Greece's Prime Minister Alexis Tsipras after his swearing-in ceremony in January.
Photograph by Marko Djurica — Reuters
By TIME
January 26, 2015

This post is in partnership with Time. The article below was originally published at Time.com

By Naina Bajekal, TIME

Following the victory of the radical left-wing Syriza party in Greece’s general election, 40-year-old Alexis Tsipras was sworn in Monday as Greece’s youngest prime minister in 150 years. Having rejected E.U. austerity policies and bailouts as “null and void”, European leaders are watching to see if Tsipras’ diplomacy is as fiery as his pre-election oratory.

Tsipras was born in Athens to a middle-class family in 1974, four days after the fall of the Greek military dictatorship which had ruled the country for seven years. His father ran a small construction company and voted for the social democratic Pasok party, which his son has just kicked out of office. Though he grew up in a highly politicized period, Tsipras was more interested in sport than politics. He lived near the Panathinaikos soccer stadium and he still attends every home game.

But at high school in the 1980s, Tsipras joined the Young Communists Society. When the government proposed education privatization in 1990, 16-year-old Tsipras led an occupation of his high school to oppose the reforms. Interviewed on national television at the time, Tsipras said: “We would like it to be our right to decide if, at some point, we want to skip class.”

Tsipras remained active in student politics while training as a civil engineer in Athens but it was his run for election as mayor of Athens in 2006 that raised his national profile. Though Tsipras was fighting his first major election and representing a new party — the Syriza coalition had been formed two years earlier from an alliance of left-wing groups such as the Greens and the Maoists — he managed third place.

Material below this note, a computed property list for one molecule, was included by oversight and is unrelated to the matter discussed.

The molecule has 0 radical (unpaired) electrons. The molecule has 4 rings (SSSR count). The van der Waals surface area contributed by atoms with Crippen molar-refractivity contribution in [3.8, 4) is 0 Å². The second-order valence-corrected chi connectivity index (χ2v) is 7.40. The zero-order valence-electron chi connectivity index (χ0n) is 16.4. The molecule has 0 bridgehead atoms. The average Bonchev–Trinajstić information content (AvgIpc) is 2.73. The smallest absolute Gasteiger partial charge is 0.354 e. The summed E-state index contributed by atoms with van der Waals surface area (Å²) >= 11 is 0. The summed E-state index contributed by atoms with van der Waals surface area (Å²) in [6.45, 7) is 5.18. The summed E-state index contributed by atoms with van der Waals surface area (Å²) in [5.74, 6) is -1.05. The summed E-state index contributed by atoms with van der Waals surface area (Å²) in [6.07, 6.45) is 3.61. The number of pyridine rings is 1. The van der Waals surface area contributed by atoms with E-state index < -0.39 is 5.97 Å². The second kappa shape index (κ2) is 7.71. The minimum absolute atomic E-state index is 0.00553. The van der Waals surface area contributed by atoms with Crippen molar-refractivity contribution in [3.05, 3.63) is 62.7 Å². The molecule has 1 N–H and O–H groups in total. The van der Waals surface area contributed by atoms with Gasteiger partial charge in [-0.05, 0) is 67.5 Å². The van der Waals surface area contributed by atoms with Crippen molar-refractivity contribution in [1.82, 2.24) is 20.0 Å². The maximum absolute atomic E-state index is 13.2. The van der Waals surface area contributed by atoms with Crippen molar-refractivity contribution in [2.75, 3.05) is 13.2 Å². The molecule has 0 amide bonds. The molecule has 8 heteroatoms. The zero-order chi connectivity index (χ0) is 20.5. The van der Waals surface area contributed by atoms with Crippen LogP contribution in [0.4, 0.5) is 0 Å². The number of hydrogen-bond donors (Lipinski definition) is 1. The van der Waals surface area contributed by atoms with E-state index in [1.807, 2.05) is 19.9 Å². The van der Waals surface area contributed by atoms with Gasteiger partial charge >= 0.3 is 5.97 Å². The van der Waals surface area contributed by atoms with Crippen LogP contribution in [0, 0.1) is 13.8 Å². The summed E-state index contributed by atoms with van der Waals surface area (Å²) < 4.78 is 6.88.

Tsipras was elected as the leader of the Syriza party two years later, making him Greece’s youngest political leader at the age of 34. He flourished in the wake of Greece’s economic crisis. “Greece has been a European and international experiment, and the Greek people have been the guinea pigs,” Tsipras told TIME in a 2012 interview, just before the elections in which Syriza become the second-biggest party in parliament. The party won 3.3% of the vote in the 2004 elections and nearly 27% in 2012.

Two and a half years later, more than 50% of under-25s in Greece are unemployed and many of them have been encouraged by Tsipras’ campaign slogan of “Hope is coming!”

Tsipras has already made his mark in his first day as prime minister. He is Greece’s first unmarried prime minister and the first to take a secular oath of office. He has a family — he has been with his longtime partner Peristera (Betty) Batziana since high school — and they have two sons, the youngest of whom is named after Argentinian Marxist revolutionary, Ernesto “Che” Guevara.

But Tsipras appears to have softened his politics since his youth and he and his party have worked hard to broaden his appeal and prepare him for power. He has met with high-profile figures like theEuropean Central Bank chief Mario Draghi and talked with church leaders (including meeting with Pope Francis) to calm fears about his own lack of religious faith.

At the presidential palace on Monday, Tsipras and his Syriza colleagues stood out in their uniform of suits and open-necked shirts. After his inauguration, the new prime minister left the palace to visit the National Resistance Museum to honour Greeks killed by Germany and her allies in the Second World War. Tsipras has persuaded the Greek electorate to back him. Now he has just over two weeks before he has to put Greece’s case to his European counterparts on Feb. 12 in the Latvian capital, Riga.

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